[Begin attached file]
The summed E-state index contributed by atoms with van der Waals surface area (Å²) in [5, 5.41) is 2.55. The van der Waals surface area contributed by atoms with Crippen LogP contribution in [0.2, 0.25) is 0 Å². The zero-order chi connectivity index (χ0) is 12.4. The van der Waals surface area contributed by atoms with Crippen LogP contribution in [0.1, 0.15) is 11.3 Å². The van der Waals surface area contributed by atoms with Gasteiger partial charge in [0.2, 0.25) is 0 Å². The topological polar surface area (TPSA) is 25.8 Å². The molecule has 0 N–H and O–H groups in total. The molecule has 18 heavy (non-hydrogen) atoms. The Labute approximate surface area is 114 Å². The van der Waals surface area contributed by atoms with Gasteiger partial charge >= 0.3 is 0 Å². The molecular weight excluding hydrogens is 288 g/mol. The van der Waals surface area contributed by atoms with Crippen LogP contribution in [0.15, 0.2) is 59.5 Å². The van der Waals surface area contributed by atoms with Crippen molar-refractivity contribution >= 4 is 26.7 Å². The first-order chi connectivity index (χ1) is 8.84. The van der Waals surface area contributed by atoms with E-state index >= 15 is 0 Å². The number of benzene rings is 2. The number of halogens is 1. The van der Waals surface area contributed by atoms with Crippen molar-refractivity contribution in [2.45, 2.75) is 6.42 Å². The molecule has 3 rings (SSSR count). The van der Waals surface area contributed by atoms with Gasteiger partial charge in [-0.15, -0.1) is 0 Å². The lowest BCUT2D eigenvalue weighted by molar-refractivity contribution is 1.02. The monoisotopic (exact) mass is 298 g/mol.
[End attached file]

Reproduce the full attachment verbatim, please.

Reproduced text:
The summed E-state index contributed by atoms with van der Waals surface area (Å²) in [5, 5.41) is 2.55. The van der Waals surface area contributed by atoms with Crippen LogP contribution in [0.2, 0.25) is 0 Å². The zero-order chi connectivity index (χ0) is 12.4. The van der Waals surface area contributed by atoms with Crippen LogP contribution in [0.1, 0.15) is 11.3 Å². The van der Waals surface area contributed by atoms with Gasteiger partial charge in [0.2, 0.25) is 0 Å². The topological polar surface area (TPSA) is 25.8 Å². The molecule has 0 N–H and O–H groups in total. The molecule has 18 heavy (non-hydrogen) atoms. The Labute approximate surface area is 114 Å². The van der Waals surface area contributed by atoms with Gasteiger partial charge >= 0.3 is 0 Å². The molecular weight excluding hydrogens is 288 g/mol. The van der Waals surface area contributed by atoms with Crippen LogP contribution in [0.15, 0.2) is 59.5 Å². The van der Waals surface area contributed by atoms with Crippen molar-refractivity contribution >= 4 is 26.7 Å². The first-order chi connectivity index (χ1) is 8.84. The van der Waals surface area contributed by atoms with E-state index >= 15 is 0 Å². The number of benzene rings is 2. The number of halogens is 1. The van der Waals surface area contributed by atoms with Crippen molar-refractivity contribution in [2.45, 2.75) is 6.42 Å². The molecule has 3 rings (SSSR count). The van der Waals surface area contributed by atoms with Gasteiger partial charge in [-0.15, -0.1) is 0 Å². The lowest BCUT2D eigenvalue weighted by molar-refractivity contribution is 1.02. The monoisotopic (exact) mass is 298 g/mol.